How To Make Herbal Extracts With Vinegar
Your vinegar tincture will need to sit for a couple of weeks. So first, you’ll need a clean glass jar with a lid. You should also use powdered herbs. This consistency will better allow the medicinal agents to seep into the vinegar.
For any vinegar tincture, you’ll want to use 1 part of the herb to four parts of organic apple cider vinegar. Put this ratio in the glass jar, and store in a cool dark place. You’ll want to shake the mixture every day. After about two weeks, your tincture is ready to be strained. You can do this with cheesecloth or even a thin cotton sock. I’m a big believer in working with what you already have on hand.
How To Take Medicinal Vinegar
Herbal dosing is very individual. My best recommendation (and I’m not a medical professional) is to take the smallest amount needed to do the job. Then, stop taking it as soon as it’s done its job. I write this from the perspective of someone who is extremely sensitive to herbal and homeopathic remedies. Compared to the average person, I seem to need much less than most.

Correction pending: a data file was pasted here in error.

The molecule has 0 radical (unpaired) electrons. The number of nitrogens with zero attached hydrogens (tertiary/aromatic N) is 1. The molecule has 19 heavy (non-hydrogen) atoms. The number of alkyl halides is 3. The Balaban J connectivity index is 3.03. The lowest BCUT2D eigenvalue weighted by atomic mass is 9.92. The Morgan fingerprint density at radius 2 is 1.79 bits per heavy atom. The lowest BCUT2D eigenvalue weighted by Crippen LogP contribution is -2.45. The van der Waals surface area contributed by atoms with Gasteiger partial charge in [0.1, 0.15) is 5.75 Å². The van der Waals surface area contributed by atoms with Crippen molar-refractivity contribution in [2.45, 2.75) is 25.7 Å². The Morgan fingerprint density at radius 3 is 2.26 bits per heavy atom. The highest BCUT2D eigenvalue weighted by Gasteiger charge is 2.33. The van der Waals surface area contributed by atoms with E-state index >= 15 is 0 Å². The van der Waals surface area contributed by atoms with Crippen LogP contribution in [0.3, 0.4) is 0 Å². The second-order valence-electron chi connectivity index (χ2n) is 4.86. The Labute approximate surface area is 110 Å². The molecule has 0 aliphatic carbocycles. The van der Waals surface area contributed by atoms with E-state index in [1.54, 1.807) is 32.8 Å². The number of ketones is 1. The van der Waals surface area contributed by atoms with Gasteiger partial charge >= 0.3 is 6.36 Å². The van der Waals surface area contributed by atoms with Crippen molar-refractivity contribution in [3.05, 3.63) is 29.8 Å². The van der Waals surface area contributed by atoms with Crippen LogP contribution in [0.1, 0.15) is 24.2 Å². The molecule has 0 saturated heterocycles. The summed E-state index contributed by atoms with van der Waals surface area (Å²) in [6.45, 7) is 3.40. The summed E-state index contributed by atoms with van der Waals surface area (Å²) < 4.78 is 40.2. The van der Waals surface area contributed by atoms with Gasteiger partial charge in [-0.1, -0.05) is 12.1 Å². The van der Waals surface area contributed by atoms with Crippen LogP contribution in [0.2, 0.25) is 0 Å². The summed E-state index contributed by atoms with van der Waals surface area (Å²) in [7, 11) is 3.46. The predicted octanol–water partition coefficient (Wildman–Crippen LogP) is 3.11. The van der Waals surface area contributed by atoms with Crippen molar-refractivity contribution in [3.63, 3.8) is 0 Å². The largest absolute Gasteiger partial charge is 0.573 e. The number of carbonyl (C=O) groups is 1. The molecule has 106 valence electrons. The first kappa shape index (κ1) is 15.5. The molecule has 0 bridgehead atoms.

I’ve seen recommendations that it’s okay to take one tablespoon of the vinegar tincture several times a day. Personally, I’d probably shoot for much less, unless I was dealing with an acute situation, such as a cold. Then I might personally take it three times a day.
Also, make sure to dilute your vinegar tincture in water. Apple cider vinegar can be tough on your teeth. So you want to minimize contact with your tooth enamel.
Tinctures With Vinegar